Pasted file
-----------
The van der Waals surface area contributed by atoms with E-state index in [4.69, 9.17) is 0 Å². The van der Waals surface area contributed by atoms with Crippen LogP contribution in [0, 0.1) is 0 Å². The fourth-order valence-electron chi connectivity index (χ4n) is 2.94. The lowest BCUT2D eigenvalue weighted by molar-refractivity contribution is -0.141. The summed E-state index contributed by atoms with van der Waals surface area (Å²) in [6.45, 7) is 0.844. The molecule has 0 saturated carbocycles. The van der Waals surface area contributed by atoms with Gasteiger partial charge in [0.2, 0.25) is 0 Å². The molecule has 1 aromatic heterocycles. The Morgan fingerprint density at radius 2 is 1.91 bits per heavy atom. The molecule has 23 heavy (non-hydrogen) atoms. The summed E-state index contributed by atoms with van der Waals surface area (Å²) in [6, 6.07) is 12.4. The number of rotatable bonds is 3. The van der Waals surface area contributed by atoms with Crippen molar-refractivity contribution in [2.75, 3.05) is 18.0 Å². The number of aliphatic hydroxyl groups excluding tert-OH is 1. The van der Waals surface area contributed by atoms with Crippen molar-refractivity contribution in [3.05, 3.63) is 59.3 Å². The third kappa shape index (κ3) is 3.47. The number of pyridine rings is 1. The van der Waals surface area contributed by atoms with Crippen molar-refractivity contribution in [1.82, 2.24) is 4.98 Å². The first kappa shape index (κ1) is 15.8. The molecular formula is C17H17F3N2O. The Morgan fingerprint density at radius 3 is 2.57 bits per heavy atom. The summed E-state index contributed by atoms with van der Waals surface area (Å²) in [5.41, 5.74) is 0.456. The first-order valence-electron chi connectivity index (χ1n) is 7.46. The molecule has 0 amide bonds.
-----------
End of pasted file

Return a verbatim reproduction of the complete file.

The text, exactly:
The van der Waals surface area contributed by atoms with E-state index in [4.69, 9.17) is 0 Å². The van der Waals surface area contributed by atoms with Crippen LogP contribution in [0, 0.1) is 0 Å². The fourth-order valence-electron chi connectivity index (χ4n) is 2.94. The lowest BCUT2D eigenvalue weighted by molar-refractivity contribution is -0.141. The summed E-state index contributed by atoms with van der Waals surface area (Å²) in [6.45, 7) is 0.844. The molecule has 0 saturated carbocycles. The van der Waals surface area contributed by atoms with Gasteiger partial charge in [0.2, 0.25) is 0 Å². The molecule has 1 aromatic heterocycles. The Morgan fingerprint density at radius 2 is 1.91 bits per heavy atom. The molecule has 23 heavy (non-hydrogen) atoms. The summed E-state index contributed by atoms with van der Waals surface area (Å²) in [6, 6.07) is 12.4. The number of rotatable bonds is 3. The van der Waals surface area contributed by atoms with Crippen molar-refractivity contribution in [2.75, 3.05) is 18.0 Å². The number of aliphatic hydroxyl groups excluding tert-OH is 1. The van der Waals surface area contributed by atoms with Crippen molar-refractivity contribution in [3.05, 3.63) is 59.3 Å². The third kappa shape index (κ3) is 3.47. The number of pyridine rings is 1. The van der Waals surface area contributed by atoms with Crippen molar-refractivity contribution in [1.82, 2.24) is 4.98 Å². The first kappa shape index (κ1) is 15.8. The molecular formula is C17H17F3N2O. The Morgan fingerprint density at radius 3 is 2.57 bits per heavy atom. The summed E-state index contributed by atoms with van der Waals surface area (Å²) in [5.41, 5.74) is 0.456. The first-order valence-electron chi connectivity index (χ1n) is 7.46. The molecule has 0 amide bonds.